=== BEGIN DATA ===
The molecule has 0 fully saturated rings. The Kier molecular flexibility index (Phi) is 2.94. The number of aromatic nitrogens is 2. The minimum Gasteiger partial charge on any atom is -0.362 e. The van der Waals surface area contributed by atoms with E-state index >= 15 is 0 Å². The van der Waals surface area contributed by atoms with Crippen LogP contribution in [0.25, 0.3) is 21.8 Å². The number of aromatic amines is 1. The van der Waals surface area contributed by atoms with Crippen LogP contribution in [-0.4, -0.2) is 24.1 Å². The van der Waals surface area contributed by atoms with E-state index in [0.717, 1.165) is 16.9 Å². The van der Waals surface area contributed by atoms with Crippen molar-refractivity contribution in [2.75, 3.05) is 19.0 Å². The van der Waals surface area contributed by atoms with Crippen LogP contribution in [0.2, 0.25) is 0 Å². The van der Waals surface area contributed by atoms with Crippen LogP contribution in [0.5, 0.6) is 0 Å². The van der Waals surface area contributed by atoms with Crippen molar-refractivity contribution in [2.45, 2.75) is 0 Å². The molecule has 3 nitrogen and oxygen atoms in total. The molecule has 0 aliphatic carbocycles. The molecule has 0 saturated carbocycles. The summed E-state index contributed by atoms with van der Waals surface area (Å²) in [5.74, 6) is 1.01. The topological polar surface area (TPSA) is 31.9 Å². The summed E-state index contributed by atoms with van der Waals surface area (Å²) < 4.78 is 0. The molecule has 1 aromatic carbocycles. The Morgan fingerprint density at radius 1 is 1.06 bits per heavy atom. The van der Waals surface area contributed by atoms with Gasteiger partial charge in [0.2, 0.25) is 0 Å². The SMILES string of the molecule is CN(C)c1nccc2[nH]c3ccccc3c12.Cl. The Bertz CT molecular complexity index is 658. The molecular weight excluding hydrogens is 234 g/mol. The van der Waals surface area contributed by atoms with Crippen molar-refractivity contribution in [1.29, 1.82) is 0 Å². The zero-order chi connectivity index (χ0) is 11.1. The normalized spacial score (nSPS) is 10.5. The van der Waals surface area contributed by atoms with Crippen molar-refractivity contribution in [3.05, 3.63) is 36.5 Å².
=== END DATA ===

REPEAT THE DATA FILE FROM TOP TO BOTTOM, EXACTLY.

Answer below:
The molecule has 0 fully saturated rings. The Kier molecular flexibility index (Phi) is 2.94. The number of aromatic nitrogens is 2. The minimum Gasteiger partial charge on any atom is -0.362 e. The van der Waals surface area contributed by atoms with E-state index >= 15 is 0 Å². The van der Waals surface area contributed by atoms with Crippen LogP contribution in [0.25, 0.3) is 21.8 Å². The number of aromatic amines is 1. The van der Waals surface area contributed by atoms with Crippen LogP contribution in [-0.4, -0.2) is 24.1 Å². The van der Waals surface area contributed by atoms with E-state index in [0.717, 1.165) is 16.9 Å². The van der Waals surface area contributed by atoms with Crippen molar-refractivity contribution in [2.75, 3.05) is 19.0 Å². The van der Waals surface area contributed by atoms with Crippen LogP contribution in [0.2, 0.25) is 0 Å². The van der Waals surface area contributed by atoms with Crippen LogP contribution in [0.5, 0.6) is 0 Å². The van der Waals surface area contributed by atoms with Crippen molar-refractivity contribution in [2.45, 2.75) is 0 Å². The molecule has 3 nitrogen and oxygen atoms in total. The molecule has 0 aliphatic carbocycles. The molecule has 0 saturated carbocycles. The summed E-state index contributed by atoms with van der Waals surface area (Å²) in [5.74, 6) is 1.01. The topological polar surface area (TPSA) is 31.9 Å². The summed E-state index contributed by atoms with van der Waals surface area (Å²) < 4.78 is 0. The molecule has 1 aromatic carbocycles. The Morgan fingerprint density at radius 1 is 1.06 bits per heavy atom. The van der Waals surface area contributed by atoms with Gasteiger partial charge in [0.2, 0.25) is 0 Å². The SMILES string of the molecule is CN(C)c1nccc2[nH]c3ccccc3c12.Cl. The Bertz CT molecular complexity index is 658. The molecular weight excluding hydrogens is 234 g/mol. The van der Waals surface area contributed by atoms with Crippen molar-refractivity contribution in [1.29, 1.82) is 0 Å². The zero-order chi connectivity index (χ0) is 11.1. The normalized spacial score (nSPS) is 10.5. The van der Waals surface area contributed by atoms with Crippen molar-refractivity contribution in [3.05, 3.63) is 36.5 Å².